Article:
|Author:||Li, Chung-lam Gary|
|Title:||A study of the synchronization and desynchronization dynamics of the neural oscillatory network and the applications in scene analysis|
|Subject:||Hong Kong Polytechnic University -- Dissertations|
Neural networks (Computer science)
Image processing -- Digital techniques
|Department:||Department of Computing|
|Pages:||xii, 86 leaves : ill. (some col.) ; 30 cm|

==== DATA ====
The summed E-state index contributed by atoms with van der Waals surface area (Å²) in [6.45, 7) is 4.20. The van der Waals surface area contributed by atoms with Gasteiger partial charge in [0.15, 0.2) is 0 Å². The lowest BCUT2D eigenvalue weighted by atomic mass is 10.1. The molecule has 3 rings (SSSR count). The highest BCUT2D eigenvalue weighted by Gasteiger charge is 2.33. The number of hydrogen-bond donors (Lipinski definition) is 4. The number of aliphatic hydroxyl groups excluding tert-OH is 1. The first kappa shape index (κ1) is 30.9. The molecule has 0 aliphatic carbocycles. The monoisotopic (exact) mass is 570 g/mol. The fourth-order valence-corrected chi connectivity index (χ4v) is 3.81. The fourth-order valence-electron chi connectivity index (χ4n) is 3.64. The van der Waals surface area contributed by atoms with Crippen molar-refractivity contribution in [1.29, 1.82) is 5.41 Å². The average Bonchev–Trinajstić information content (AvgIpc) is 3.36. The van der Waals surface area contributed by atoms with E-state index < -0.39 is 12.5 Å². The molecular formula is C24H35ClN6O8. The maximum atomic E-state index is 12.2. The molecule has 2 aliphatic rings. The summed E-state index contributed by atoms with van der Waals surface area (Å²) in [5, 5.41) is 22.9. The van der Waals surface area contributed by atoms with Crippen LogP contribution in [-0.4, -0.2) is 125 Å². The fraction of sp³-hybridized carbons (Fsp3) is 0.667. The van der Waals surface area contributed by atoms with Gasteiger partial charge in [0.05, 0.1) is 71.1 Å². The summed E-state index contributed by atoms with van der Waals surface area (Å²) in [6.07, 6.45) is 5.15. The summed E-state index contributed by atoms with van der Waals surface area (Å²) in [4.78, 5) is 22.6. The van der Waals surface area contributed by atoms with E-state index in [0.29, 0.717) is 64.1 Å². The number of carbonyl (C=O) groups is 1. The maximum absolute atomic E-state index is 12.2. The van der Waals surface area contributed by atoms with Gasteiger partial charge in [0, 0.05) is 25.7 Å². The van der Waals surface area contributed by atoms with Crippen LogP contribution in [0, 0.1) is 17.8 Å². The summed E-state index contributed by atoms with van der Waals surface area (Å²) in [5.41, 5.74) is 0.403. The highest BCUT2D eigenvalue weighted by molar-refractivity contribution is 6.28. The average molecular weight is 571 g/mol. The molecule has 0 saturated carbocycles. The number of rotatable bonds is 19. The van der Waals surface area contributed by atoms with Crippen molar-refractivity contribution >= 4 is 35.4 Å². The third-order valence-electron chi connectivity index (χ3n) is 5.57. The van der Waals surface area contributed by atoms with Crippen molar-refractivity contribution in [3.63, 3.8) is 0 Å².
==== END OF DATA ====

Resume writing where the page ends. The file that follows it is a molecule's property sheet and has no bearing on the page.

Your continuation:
|Abstract:||Theoretical studies of brain functions have asserted that the brain uses the temporal correlation of firing activities of neurons to represent objects in a scene. These studies have been directly supported by many experiments on the visual cortex and other brain regions. In these experiments, the brain exhibited synchronization between the firing of neurons when perceiving a scene. This points to a mechanism of neural oscillation as a representational framework in neural networks. The mechanism has been implemented using a class of neural networks called neural oscillator networks, which it is hoped will provide a physical foundation for the study of human perception as well as an effective computational model for real time scene segmentation. This thesis proposes a neural oscillator network for scene segmentation called a solely excitatory oscillator network (SEON). SEON segments scenes in parallel by synchronizing and desynchronizing oscillators in the networks. The synchronization and desynchronization are very fast. The synchronization speed is also theoretically independent of the network size. This allows SEON to quickly and effectively segment large scenes. A further advantage of SEON is that it is able to reliably segment cluttered scenes into objects. These objects are encoded by the temporal correlation of oscillators. This encoding scheme directly implements the neural oscillation mechanism in human perception. SEON is particularly well suited to very-large-scale-integrated (VLSI) technology, and thus provides an elegant representation for real-time image processing. The performance of the proposed model is evaluated by comparing it with other contemporary methods. Experimental results show that the proposed model can segment scenes faster and more accurately than other methods. The proposed model provides a comprehensive framework for studying human perception and selective attention. It also provides an effective method that is general enough to segment cluttered scenes (both grayscale and color) in real time. Experiments show that the proposed model can be applied to segment cluttered scenes reliably in real time.|
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